Ariel Camejo Vento is Artist Resident at the Angewandte in the winter semester 2019/20. He will give three lectures on iconic urban representation in the Caribbean and Latin America; views of Havana in the context of how art responds to the city as a complex mix of social, cultural, ethnic and symbolic aspects; and “the Caribbean” as concept, narrative and metaphor. The lectures speak of transcultural insights into a region that has produced heterogeneous identities and subjectivities due to its colonial history.
I. Representing the city in Latin America and the Caribbean. Perspectives from literature, visual arts and music
This lecture aims to present some recent developments in the process of representing contemporary city in Latin America and the Caribbean. Departing from the stories of three novels (César Aira: La Villa; Patrick Chamoiseau: Texaco; Pedro Juan Gutiérrez: Trilogía sucia de La Habana), the conference will trace a symbolic map that moves over some of the most iconic urban representations witnessed during Havana Biennial of Arts (with the last three editions deeply involved with urban practices and dynamics) and popular music cultures like the ones represented in reggaetón and trap.
Some of the concepts and figures to examine are the notions of Capital Cities (within the logics of late colonial and/or poscolonial territories), Junkspaces (as defined by Rem Koolhas), Ruins of Modernity, Paradoxical Infrastructures, Politics of Citizenship-Identity (concerning social class, gender, ethnic or linguistic appropriation of space-place).
II. Images of La Habana: a hi/story of two centuries
La Habana is celebrating during 2019 the 500th anniversary of its constitution. A key spot involved in the process of constitution of modern capitalism through the colonial experience in the Americas; a city that was fed by the profits of slavery and the economic system of sugar Plantation; a dynamic melting pot of cultures and people coming from every corner of the world; an exemplary territory of U.S. contemporary expansion as an emergent imperialist force at the beginning of the XXth century; stronghold of a socialist and anticolonial revolution; a peculiar survivor of communism in a post-soviet era; this urban space constitutes the perfect example of overlapping and baroque accumulation.
How does art has responded to this complex scenario of social, cultural, economic, ethnic, symbolic mixing? To which extent artistic narrative provides the logics from where it has been possible (desirable, reasonable) to think about Cubaness? Which subjects and subjectivities has been historically authorized “To Represent” the notion of Cuba-Being Cuban? How these legacies are contested or legitimated by contemporary visual arts in the island? Here are some of the questions that will be revisited during a tour over two centuries of visual representations of La Habana.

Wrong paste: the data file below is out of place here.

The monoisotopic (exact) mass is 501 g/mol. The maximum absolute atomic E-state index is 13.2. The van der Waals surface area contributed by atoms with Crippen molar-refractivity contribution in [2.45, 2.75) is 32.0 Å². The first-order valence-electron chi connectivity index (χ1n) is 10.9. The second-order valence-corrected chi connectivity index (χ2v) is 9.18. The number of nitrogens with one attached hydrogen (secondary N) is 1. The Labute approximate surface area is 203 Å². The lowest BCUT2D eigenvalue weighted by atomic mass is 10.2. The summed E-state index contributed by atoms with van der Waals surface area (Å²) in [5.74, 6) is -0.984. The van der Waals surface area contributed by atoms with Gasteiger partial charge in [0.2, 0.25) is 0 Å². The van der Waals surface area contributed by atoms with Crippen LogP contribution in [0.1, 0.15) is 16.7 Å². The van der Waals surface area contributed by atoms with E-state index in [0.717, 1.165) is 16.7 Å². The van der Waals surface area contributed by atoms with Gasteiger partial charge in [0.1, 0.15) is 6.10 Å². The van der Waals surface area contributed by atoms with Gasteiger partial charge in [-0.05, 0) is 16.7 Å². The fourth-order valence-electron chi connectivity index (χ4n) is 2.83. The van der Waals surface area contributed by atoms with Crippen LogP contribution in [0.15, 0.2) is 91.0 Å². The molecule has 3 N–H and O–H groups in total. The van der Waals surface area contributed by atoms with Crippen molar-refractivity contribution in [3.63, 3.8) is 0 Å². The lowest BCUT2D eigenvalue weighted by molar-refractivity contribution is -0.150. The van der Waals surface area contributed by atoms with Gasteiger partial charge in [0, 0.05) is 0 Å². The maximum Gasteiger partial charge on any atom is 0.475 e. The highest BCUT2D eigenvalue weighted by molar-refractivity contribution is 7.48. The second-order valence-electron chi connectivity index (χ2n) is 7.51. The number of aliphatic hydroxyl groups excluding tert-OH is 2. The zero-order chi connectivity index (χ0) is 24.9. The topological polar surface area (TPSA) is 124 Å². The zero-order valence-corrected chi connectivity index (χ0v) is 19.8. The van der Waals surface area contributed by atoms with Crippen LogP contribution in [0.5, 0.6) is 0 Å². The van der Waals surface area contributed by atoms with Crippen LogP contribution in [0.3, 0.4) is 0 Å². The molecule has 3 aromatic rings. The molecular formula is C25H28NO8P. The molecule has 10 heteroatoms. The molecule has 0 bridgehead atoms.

III. The Caribbean: concept / narrative / metaphor
What is the Caribbean? What does it mean to think OF / ABOUT / IN the Caribbean? The complexities of any discursive approach to the “region” rise a significant number of questions and uncomfortable certainties. In such a context it would be possible to think the Caribbean out of the Reason (Enlightenment, Modernist) paradigm? What if art, imaginative speculation (such as poetry, fiction or essay) give us a mental map to trace the coordinates of a Caribbean?
This lecture will focus on subaltern readings of both iconic intellectuals and displaced narratives of islanders concerned with social practices (migration, resistance, counter culturalism, hibridation), imagined communities (creole culture, indigenism, people of the sea, criollismo, afro descendants), or conceptual appropriations (transcultural society, repeating islands, relational poetics). From there emerges the non-stable soil of Caribbean, a framework that shifts or vanish once we move from island to island, from History to stories, from texts to discourse, from intellectual elaborations to social behavior.
Ariel Camejo Vento is Professor of Theory of Literature, Cultural Analysis and Caribbean Intellectual History as well as Research Leader of the Project Literary Studies about Cuba, the Caribbean and Latin America.
Ariel Camejo obtained his PhD in Sciences of Literature at University of Havanna, where he teaches since 2005 in the fields of Theory of Literature, Cultural Analysis, Caribbean Cultures and Cuban Literature. He collaborates with the Center of Caribbean Studies at Casa de las Américas since 2007, where he published two volumes: an anthology of texts around the poetry and reception of Saint-John Perse in the Caribbean (Saint-John Perse: por los caminos de la tierra, 2008); and a translation into Spanish of the celeb Eloge de la Creolité (Elogio de la Creolidad, 2013). As a co-editor he published in 2015 Pa(i)sajes urbanos (Linkgua), a collection of essays on Latin American & Caribbean cities and their cultural landscapes. He has attended international conferences, congresses or delivered lectures at universities and cultural institutions of Guatemala, Jamaica, Guadeloupe, United States, Spain, Austria, Germany, Norway, Italy, Poland and China.
He belongs to several academic associations, executive or academic committees and editorial boards. From 2012 to 2014 he served as Dean of the Faculty of Arts and Literature at University of Havana, and from 2014 to 2016 as Head of the Department of Social and Cultural Studies in the same faculty. His current research projects are devoted to the representation of the black body in colonial Havanna and urban landscapes of Latin America & Caribbean.